Bridget O'Malley
 
 
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Bridget O'Malley

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U.S. Campus Recruiting Lead

Protiviti

Alexandria, VA

 

Rocking the Internship

Q&A with a leading campus recruiter

Learn how to stand out in a sea of adequate applicants with this previously live chat where students fired off their most pressing internship-related questions. Protiviti’s Bridget O’Malley dishes on how to be more proactive, make your external interests an asset and grab that internship by the proverbial horns.


ThisWayToCPA:  Welcome everyone. We'll be getting started in about five minutes. If you have questions, feel free to start submitting them.

Wednesday May 11, 2011 01:57

How do you plan to spend the summer?

Working as an intern
( 37% )
Looking for an internship
( 25% )
Searching for an entry-level position
( 12% )
Relaxing and taking time off
( 25% )
I don't have any plans
( 0% )

Wednesday May 11, 2011 02:04

ThisWayToCPA:  Bridget O'Malley is with us today. She's the National Campus Recruiting Lead at Protiviti. Hi Bridget.

Wednesday May 11, 2011 02:05

Bridget O'Malley:  Hello!

Wednesday May 11, 2011 02:05

Bridget O'Malley:  I'm excited to be here.

Wednesday May 11, 2011 02:05

ThisWayToCPA:  We're happy to have you. Looks like we've got our first question.

Wednesday May 11, 2011 02:05

Lyndsey:  What should I do if I apply to countless internships and I never hear anything back? Is it alright to follow up with the company I've applied to?

Wednesday May 11, 2011 02:05

Question

Rebecca:  How do I make myself stand out in the interview process?

Wednesday May 11, 2011 02:05

Question

Jackie:  What are some things I should be doing during my internship this summer?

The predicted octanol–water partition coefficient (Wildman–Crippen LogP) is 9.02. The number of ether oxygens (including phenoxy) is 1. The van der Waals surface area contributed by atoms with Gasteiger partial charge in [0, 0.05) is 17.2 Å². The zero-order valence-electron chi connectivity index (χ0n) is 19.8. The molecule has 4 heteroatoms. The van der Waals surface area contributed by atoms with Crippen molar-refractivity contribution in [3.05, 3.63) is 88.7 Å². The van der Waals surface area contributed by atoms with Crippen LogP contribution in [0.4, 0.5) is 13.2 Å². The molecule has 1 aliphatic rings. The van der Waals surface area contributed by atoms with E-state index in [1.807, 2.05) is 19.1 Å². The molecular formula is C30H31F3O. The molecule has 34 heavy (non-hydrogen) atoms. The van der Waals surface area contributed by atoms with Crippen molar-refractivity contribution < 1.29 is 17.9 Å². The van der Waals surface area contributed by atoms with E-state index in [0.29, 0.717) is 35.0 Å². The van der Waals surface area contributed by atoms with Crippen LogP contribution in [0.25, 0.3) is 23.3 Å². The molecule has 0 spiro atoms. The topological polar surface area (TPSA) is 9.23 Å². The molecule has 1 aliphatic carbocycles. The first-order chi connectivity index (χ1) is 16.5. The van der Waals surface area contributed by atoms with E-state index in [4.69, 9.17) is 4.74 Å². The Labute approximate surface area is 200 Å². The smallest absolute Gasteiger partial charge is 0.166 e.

Wednesday May 11, 2011 02:08

Bridget O'Malley:  Hi Rebecca! To answer your question, there are a number of things that you can do to stand out in the interview process. First off, I think it is important to show you personality beyond your grades, GPA, and technical experience. Talk about things that interest you and things that you are passionate about. Also, I think it's very important to link your interests to the role that you would play in an organization, so do research on the company to find out things that are compatible with your background or focus, or things that fit what you are looking to do. As an employer, I always like to see someone who is driven and passionate and has a vested interest in our organization.

Wednesday May 11, 2011 02:08

ThisWayToCPA:  Thanks for your questions everyone. We will get to them all.

Wednesday May 11, 2011 02:10

Bridget O'Malley:  Hi Jackie! Congratulations on having an internship - it's a very exciting opportunity to have. There are so many things to do! The most important thing is to get to know the work that you are doing and the people you work with. Show that you are interested and can excel in the projects that you are given, and build relationships with your peers, managers, mentors, and other individuals whom you meet. Be open to anything that is thrown your way and be excited about the time that you have to explore a company in such detail. Have a lot of positivity and energy!

Wednesday May 11, 2011 02:10

ThisWayToCPA:  Great insight Bridget. How do students who aren't very outgoing do some of the things you've suggested?

Wednesday May 11, 2011 02:11

Bridget O'Malley:  Lyndsey - Regarding your question on following up, I do think it is absolutely appropriate to follow up with an employer that you are interested in. This just shows an enthusiasm and interest in an opportunity. However, it is also important to note that sometimes timing or focus isn't right and employers are unable to consider you for a position. In that case, it's important to keep in touch and leave the employer with a positive perception of you as a candidate.